Does the wisdom of crowds produce good ideas?

If you’re trying to solve a problem or come up with great work, the more people involved the better. In any given group, the cream will rise to the top: the best ideas and the best answers will inevitably emerge.

That, at least, is the theory behind crowdsourcing. It’s the idea that instead of relying on one person to come up with the answer to a problem, you should put out an open call for help, then wait to see what happens.

Crowdsourcing in practice

Crowdsourcing can be applied in many different situations. And there’s no doubt that in a lot of them, it works. A good example is open source software. This has been crowdsourced for many years. Because the underlying source code which makes up an open source package is available to anyone who wants to change it, it’s very easy for someone with a good idea and a bit of technical nous to make a difference.

Take the open source web browser, Firefox. Unlike closed-source packages like Microsoft’s Internet Explorer, improvements to Firefox have been conceived, implemented and tested by the crowd.

The result? In January this year, Firefox overtook Internet Explorer as Europe’s most popular web browser. A testament to the power of crowdsourcing? Well, perhaps – although other factors – like Internet Explorer’s frequent security problems – may also have played their part.

Crowdsourcing for market research

Crowdsourcing isn’t just about software development. It can be applied to almost any situation where you need work doing or a problem solving. A common use for crowdsourcing is market research. Instead of assuming you know what your customers want, or asking a small group to tell you what they think, crowdsourcing lets you cast the net much wider.

You don’t just have to ask your current customers. You could do what Dell did with its IdeaStorm project. Open up a website which makes it easy for people to submit, discuss and vote on ideas, then see what happens. Who knows what will emerge.

Apparently, ideas gleaned from IdeaStorm led the computing giant to introduce light-up keys to its laptops and encouraged it to offer more colour choices to laptop buyers. Could crowdsourcing ideas lead to improvements in your products too?

Clearly, IdeaStorm has worked well for Dell, with its multi-million pound marketing budget, plus its ability to generate publicity for such a large-scale crowdsourcing effort. But not every company is able to create the critical mass required for such a project to bear fruit.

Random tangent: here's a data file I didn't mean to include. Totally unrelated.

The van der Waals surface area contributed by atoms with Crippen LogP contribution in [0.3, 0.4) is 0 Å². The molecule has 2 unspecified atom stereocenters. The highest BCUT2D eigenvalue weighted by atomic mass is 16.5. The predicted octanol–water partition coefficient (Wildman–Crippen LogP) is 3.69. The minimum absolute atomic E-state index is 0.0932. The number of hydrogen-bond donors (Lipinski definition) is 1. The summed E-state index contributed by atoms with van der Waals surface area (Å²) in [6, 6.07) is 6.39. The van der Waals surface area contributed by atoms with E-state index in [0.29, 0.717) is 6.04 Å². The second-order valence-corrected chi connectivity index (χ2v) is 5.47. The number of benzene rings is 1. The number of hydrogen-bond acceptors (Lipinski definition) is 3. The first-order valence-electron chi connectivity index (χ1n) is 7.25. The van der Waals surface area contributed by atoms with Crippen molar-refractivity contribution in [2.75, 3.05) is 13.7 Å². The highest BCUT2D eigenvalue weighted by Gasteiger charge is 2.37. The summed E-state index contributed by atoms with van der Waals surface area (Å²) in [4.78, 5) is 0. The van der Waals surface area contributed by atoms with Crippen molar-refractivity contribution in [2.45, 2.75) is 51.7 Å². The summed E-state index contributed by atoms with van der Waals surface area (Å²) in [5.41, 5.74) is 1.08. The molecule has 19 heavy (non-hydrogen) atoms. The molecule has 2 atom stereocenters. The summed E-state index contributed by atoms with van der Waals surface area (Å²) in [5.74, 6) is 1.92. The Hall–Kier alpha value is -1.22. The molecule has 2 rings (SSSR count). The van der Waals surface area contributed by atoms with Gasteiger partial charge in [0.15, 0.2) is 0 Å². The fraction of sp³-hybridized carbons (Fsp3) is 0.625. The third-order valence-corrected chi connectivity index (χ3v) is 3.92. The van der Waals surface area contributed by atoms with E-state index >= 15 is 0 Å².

Design by crowdsourcing

Smaller businesses interested in crowdsourcing may need to find other ways to make it work for them. An obvious option is design. Why pay one logo designer to create a logo for your company, when you could crowdsource designs from hundreds of designers on a website like 99Designs?

Here’s how it works: you post a brief for whatever you want designed. Then designers ‘compete’ to create the best design. For the business commissioning the work, the benefit is clear: they get to choose from hundreds of potential options, but only have to pick and pay for one.

It sounds too good to be true. And when you dig a little deeper, perhaps it is. Will a designer who knows they probably won’t even get paid at the end of it really give their all? Will they bother to spend time and effort understanding your business and its objectives, to create a design that meets them?

In fact, will the best designers really bother creating designs for crowdsourced projects at all?

Use crowdsourcing wisely

The truth about crowdsourcing is that it’s unlikely to revolutionise the way you do things. But it can be a useful tool when looking for information, feedback and inspiration.

Just be wary. Crowdsourcing can encourage superficiality. For instance, with no guaranteed reward, you can’t expect people to put an enormous amount of effort into helping your crowdsourcing project – particularly if you’re asking them to do something which is their livelihood.

For projects which require a high level of commitment – like redesigning your website, or developing a new product – crowdsourcing may not be the answer. But when you’re seeking opinions, feedback or advice, it can be an excellent place to start.

Jonathan Edwards is MD and founder of Integral IT, a preferred IT support partner to many UK businesses. Jonathan has been working in the IT support industry since 1996 and is a Microsoft Certified Professional. He is actively involved with all aspects of client relationships and ensures Integral's IT support is of the highest quality possible.